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Sodium-ion: The future alternative to lithium-ion technology?

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Sodium-ion: The future alternative to lithium-ion technology? - Thursday, 23.03.2023

The global demand for batteries is increasing. Already within the next 7 years, batteries will be in demand 14 times over, according to an estimate by the European Parliament (1). An estimate that makes one wonder whether and what the battery of the future will look like. 

For powering electric vehicles, today's technology of choice is lithium-ion. It is also primarily used in mobile phones and notebooks. Nevertheless, lithium deposits are finite. The abundance of lithium in the earth's crust has been calculated at 0.006% (2).   The main reserves are stored in hard rock in Australia or in brine in South America.
The member countries of the European Union have comparatively few natural resources. As a result, critical raw materials such as cobalt, manganese, lithium and nickel have to be imported for European battery production. 
Alternatives for lithium-ion batteries are being sought both in Europe and worldwide. In this context, sodium-ion technology is currently considered a promising technology. 

Sodium - advantages at a glance

The first advantage is that sodium is distributed worldwide on the earth's crust.  With a share of 2.36%, it is the sixth most abundant element on earth (3).  The deposits are evenly distributed worldwide, so there is no dependence on individual countries. Sodium occurs, for example, in sea salt as sodium chloride. 
However, sodium ions are about three times heavier than lithium ions and thus have a lower energy density. Therefore, sodium technology has been identified as a relevant technology for the future.  

Why sodium is also of interest for battery technology

Scientists assume that sodium-ion batteries will be cheaper than lithium-ion batteries. They are also expected to be safer. It is estimated that the safety of sodium-ion technology will approach that of lead-acid technology. Compared to lead-acid batteries, they are expected to have better cycle life and faster charging. In addition, they are expected to perform better at low temperatures.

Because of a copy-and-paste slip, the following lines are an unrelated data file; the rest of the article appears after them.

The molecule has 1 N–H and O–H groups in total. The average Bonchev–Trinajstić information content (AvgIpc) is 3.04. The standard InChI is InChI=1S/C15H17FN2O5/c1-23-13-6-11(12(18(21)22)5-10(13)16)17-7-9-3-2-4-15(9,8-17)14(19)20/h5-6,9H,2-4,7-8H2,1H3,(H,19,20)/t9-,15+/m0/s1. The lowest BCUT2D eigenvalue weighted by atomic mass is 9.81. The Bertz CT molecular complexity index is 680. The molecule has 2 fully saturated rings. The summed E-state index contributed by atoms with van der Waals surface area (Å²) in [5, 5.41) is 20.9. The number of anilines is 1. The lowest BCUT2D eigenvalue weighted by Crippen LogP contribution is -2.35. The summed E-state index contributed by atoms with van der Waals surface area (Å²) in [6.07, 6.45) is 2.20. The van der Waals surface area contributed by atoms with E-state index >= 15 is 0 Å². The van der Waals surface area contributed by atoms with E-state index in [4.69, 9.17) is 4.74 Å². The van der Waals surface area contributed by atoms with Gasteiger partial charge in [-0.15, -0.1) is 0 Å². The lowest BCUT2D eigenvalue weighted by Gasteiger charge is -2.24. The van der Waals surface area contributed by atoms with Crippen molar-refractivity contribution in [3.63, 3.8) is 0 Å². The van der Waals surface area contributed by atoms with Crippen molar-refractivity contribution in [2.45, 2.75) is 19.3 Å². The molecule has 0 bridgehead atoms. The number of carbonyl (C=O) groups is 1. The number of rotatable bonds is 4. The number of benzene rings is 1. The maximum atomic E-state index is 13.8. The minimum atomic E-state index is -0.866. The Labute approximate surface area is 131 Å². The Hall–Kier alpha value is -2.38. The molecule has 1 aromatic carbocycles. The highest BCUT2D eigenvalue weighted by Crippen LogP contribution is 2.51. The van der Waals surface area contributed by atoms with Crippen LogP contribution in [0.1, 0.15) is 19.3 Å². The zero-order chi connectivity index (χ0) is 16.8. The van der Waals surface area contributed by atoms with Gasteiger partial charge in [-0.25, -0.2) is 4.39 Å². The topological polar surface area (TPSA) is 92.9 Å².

Sodium-ion technology is a so-called drop-in technology. Drop-in technology because the electrochemical processes of a sodium-ion and lithium-ion battery are identical and thus the same production facilities can be used.
Sodium-ion batteries are free of lithium, copper and cobalt. This makes their production independent of critical raw materials. Instead of graphite, non-graphitised hard carbon is used for the anodes, which requires less energy to produce. No natural raw material is mined, because hard carbon can be obtained from biowaste, among other things. 

The first vehicles with sodium-ion batteries were already tested in China in 2022. As part of the "Battery 2020 Transfer" funding, BAM, the Federal Institute for Materials Research and Testing, is researching new types of materials for the anodes of sodium-ion batteries (4)

We at HOPPECKE are also looking into future technologies and the possible use of sodium-ion batteries in industrial applications. The first prototype cells are currently being tested in our laboratories. In addition, HOPPECKE is currently applying for third-party funding in an industrial and scientific consortium to further develop this technology.





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